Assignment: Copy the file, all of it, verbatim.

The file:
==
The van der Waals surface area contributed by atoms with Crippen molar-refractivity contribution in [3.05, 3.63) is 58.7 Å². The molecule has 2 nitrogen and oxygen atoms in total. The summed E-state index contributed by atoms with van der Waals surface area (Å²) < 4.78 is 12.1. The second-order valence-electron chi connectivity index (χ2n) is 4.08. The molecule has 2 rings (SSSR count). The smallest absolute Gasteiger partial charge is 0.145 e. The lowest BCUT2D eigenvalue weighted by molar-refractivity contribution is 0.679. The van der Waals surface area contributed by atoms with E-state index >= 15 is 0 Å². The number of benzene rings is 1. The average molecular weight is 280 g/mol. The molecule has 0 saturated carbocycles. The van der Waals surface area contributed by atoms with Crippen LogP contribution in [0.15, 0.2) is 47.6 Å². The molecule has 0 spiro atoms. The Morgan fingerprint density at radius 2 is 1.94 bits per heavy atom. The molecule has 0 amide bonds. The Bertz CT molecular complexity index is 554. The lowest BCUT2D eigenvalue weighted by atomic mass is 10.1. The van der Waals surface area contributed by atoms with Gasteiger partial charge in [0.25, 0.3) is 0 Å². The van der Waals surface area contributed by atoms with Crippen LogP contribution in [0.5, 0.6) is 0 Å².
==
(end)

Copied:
The van der Waals surface area contributed by atoms with Crippen molar-refractivity contribution in [3.05, 3.63) is 58.7 Å². The molecule has 2 nitrogen and oxygen atoms in total. The summed E-state index contributed by atoms with van der Waals surface area (Å²) < 4.78 is 12.1. The second-order valence-electron chi connectivity index (χ2n) is 4.08. The molecule has 2 rings (SSSR count). The smallest absolute Gasteiger partial charge is 0.145 e. The lowest BCUT2D eigenvalue weighted by molar-refractivity contribution is 0.679. The van der Waals surface area contributed by atoms with E-state index >= 15 is 0 Å². The number of benzene rings is 1. The average molecular weight is 280 g/mol. The molecule has 0 saturated carbocycles. The van der Waals surface area contributed by atoms with Crippen LogP contribution in [0.15, 0.2) is 47.6 Å². The molecule has 0 spiro atoms. The Morgan fingerprint density at radius 2 is 1.94 bits per heavy atom. The molecule has 0 amide bonds. The Bertz CT molecular complexity index is 554. The lowest BCUT2D eigenvalue weighted by atomic mass is 10.1. The van der Waals surface area contributed by atoms with Gasteiger partial charge in [0.25, 0.3) is 0 Å². The van der Waals surface area contributed by atoms with Crippen LogP contribution in [0.5, 0.6) is 0 Å².